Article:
It ends with Lila and Sal

It ends with Lila and Sal. They’re at the center of the action. That’s how it ends.

Yurgi, the one who remembers how things used to be when there was real community, the one who’s always sitting in the beat-up leather chair at the hardware store, he’s there when it ends. With a ball-peen hammer; it’s the only thing he could find, it’s what he grabbed as he left in a hurry, eager to get to the end.

Samantha, a sophomore at the local high school, local in population only because it’s actually 45 minutes away, is there at the end too. Samantha with the long, black hair and the deep brown eyes. “Always so quiet,” they’d say, almost never in front of her, “why is she always so sad? Her mother is so wonderful, always so happy. Why is she always so sad?” She walks to the end, a book clutched under her arm. There’s a black scarf wrapped around her shoulders, too. It’s bitter outside.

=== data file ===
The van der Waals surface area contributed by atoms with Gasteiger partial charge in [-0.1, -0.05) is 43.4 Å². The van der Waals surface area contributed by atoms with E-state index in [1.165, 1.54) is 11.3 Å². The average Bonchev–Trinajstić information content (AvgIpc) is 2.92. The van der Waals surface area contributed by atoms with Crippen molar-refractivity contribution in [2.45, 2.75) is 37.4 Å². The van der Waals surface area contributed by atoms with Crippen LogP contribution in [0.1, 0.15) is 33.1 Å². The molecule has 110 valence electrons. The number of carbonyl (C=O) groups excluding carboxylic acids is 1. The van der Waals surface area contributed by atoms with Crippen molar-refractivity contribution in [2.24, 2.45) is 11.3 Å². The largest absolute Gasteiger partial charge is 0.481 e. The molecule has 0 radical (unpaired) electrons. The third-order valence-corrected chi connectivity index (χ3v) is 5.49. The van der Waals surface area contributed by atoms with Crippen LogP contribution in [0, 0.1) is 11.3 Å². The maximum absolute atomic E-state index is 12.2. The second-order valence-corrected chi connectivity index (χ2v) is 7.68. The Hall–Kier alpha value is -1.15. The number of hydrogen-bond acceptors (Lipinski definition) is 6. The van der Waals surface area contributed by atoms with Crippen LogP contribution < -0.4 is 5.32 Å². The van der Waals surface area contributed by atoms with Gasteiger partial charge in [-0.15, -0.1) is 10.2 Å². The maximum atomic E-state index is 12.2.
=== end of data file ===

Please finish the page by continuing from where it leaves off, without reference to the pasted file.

Ortega, with the self-conscious red hair and the shifty eyes, always looking for someone else, never the person who’s there. Ortega with the crisp navy suit, just like the ones he wore every day of the week, but not on Saturday or Sunday when he usually wore a sweater and casual slacks, maybe corduroys.

Vincent. Mary. Hastings. Diane. Tara. Naomi. Lewis. They’re all there at the end.

But it ends with Lila and Sal. They’re the ones it ends with. With whom it ends, except they’re not really there anymore. They weren’t there when everyone else needed them. They weren’t there when they should’ve been there. And then, when they should have been somewhere else, they were there. Not the somewhere else but here.

It ends in a screaming chorus and a frenzy of activity, no one completely aware of their own actions or certain, anymore, of where the guilt can reasonably be said to lie.